*This in an elixir assists with the improvement in condition of the bone marrow, spleen, heart, testicles, ovaries, cervix and uterus. It also generates a
higher state of spiritual consciousness.
*Believed to help overcome depression and melancholia--especially if worn by the sufferer. Said to help those who suffer from psychosomatic illnesses and pains
which have an emotional rather than a physical cause.
*Scott Cunningham: Folk names: Heliotrope, Hematite (which is a different stone); Projective, Mars, Fire, Herb: Heliotrope (Heliotropum europaeum).
Powers: Halting bleeding, Healing, Victory, Courage, Wealth, Strength, Power, Legal Matters, Business, Invisibility, Agriculture.
A green chalcedony flecked with red spots, has been used in magic for at least 3,000 yrs. In ancient Babylon the stone was carried to overcome enemies and was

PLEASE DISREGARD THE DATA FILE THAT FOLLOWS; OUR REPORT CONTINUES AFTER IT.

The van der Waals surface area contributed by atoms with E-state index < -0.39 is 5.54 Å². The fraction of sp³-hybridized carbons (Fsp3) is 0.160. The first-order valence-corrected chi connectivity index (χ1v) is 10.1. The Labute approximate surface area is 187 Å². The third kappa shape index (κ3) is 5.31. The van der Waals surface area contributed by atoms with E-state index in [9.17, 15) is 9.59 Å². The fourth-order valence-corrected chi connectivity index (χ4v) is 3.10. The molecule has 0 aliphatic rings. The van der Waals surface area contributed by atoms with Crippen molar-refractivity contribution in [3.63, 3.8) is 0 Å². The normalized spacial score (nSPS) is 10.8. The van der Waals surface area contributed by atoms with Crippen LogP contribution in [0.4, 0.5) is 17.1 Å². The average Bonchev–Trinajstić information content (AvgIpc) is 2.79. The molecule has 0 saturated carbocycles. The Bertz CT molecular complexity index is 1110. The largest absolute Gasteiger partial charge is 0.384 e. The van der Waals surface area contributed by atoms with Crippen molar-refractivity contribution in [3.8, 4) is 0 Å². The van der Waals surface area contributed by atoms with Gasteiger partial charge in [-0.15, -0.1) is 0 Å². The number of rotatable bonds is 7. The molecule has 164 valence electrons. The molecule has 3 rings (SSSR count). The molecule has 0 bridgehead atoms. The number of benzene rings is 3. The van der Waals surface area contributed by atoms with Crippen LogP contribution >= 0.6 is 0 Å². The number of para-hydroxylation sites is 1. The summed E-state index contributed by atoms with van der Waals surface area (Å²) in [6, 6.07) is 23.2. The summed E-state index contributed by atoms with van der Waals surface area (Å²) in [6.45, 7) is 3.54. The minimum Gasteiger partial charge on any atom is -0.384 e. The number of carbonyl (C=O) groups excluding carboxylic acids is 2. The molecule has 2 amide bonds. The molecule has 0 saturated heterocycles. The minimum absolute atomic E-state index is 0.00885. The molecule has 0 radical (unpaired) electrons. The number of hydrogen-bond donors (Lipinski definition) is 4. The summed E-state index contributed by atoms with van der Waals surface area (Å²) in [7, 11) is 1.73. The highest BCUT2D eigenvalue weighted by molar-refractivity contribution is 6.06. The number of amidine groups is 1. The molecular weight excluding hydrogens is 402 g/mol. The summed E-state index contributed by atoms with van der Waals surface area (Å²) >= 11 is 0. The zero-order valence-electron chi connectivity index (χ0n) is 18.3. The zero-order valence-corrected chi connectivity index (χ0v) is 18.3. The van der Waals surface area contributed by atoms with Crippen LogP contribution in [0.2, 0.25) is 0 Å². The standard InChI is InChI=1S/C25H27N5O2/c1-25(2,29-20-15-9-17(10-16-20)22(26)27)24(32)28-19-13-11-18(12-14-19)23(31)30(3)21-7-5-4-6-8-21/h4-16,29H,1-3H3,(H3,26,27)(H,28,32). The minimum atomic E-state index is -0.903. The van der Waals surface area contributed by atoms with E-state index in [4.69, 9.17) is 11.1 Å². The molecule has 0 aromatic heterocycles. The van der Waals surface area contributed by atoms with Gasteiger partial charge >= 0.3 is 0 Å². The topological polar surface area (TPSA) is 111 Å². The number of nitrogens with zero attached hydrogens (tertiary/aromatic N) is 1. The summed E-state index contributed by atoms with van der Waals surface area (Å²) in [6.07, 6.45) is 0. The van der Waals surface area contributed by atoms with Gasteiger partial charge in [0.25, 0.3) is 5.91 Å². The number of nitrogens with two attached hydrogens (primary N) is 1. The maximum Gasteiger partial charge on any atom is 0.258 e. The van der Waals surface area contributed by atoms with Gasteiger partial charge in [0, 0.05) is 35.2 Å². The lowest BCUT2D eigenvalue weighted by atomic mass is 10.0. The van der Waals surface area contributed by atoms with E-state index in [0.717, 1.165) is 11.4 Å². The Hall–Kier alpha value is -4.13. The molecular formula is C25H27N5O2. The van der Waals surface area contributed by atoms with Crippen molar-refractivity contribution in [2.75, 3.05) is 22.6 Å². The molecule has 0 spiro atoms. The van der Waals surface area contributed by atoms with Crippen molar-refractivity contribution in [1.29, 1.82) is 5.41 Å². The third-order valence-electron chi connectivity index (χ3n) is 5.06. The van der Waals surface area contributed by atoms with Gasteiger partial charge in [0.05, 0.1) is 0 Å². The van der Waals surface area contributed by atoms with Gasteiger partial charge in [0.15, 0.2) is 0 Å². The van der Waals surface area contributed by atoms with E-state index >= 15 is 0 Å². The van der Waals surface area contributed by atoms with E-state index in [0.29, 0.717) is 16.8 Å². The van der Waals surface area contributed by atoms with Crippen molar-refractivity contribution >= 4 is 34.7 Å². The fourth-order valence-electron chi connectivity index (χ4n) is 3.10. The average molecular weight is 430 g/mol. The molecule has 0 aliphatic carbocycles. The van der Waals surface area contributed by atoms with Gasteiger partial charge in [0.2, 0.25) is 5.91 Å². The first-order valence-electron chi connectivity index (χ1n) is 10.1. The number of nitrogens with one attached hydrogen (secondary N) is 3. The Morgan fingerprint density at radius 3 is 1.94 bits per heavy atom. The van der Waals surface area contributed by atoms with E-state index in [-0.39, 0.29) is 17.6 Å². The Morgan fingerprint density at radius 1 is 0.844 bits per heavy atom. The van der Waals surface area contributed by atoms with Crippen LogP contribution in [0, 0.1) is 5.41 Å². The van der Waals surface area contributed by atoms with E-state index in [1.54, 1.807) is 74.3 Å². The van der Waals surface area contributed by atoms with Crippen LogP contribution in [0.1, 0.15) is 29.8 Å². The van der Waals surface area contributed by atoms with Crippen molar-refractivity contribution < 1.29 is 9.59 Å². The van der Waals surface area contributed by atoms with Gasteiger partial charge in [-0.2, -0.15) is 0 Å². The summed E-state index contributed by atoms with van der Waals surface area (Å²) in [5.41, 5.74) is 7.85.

used in ancient Egypt to open doors, break bonds and even cause stone walls to fall.
Most famous to halt bleeding, frequently carried by soldiers to avoid wounds or use as magical first aid. Pressed on wounds to stop bleeding, though that was
considered pure magic, the effect was likely the pressure and cool temperature of the stone. Still worn today for healthy blood and blood-related diseases.
Held to the nose is said to 'lock' it or stop nosebleeds. Also worn to cure fevers and as a general health-giving talisman.
Magical uses: Popular with athletes due to association with blood. Worn to increase strength physically, win competitions, lengthen life span. Lends courage,
calms fear, and eliminates anger. Used in spells for victory in court and legal matters.
Green coloring relates it to wealth, money and business spells. Kept in the cash register to draw money. Carried in pocket or purse, worn, also attracts
wealth. Food was money in the Middle Ages and farmers used it as a talisman during planting to increase the yield of crops. Women hung it on the arm to prevent
miscarriage, later on the thigh for easing childbirth.
Smeared with fresh heliotrope flowers and worn or carried for invisibility. Said to dazzle the eyes of the bearer's beholders. Used magically when you wish
not to attract attention to yourself. In the 13th C they were engraved with a bat as a talisman, worn by magicians to increase the effectiveness of their
spells and magical rites.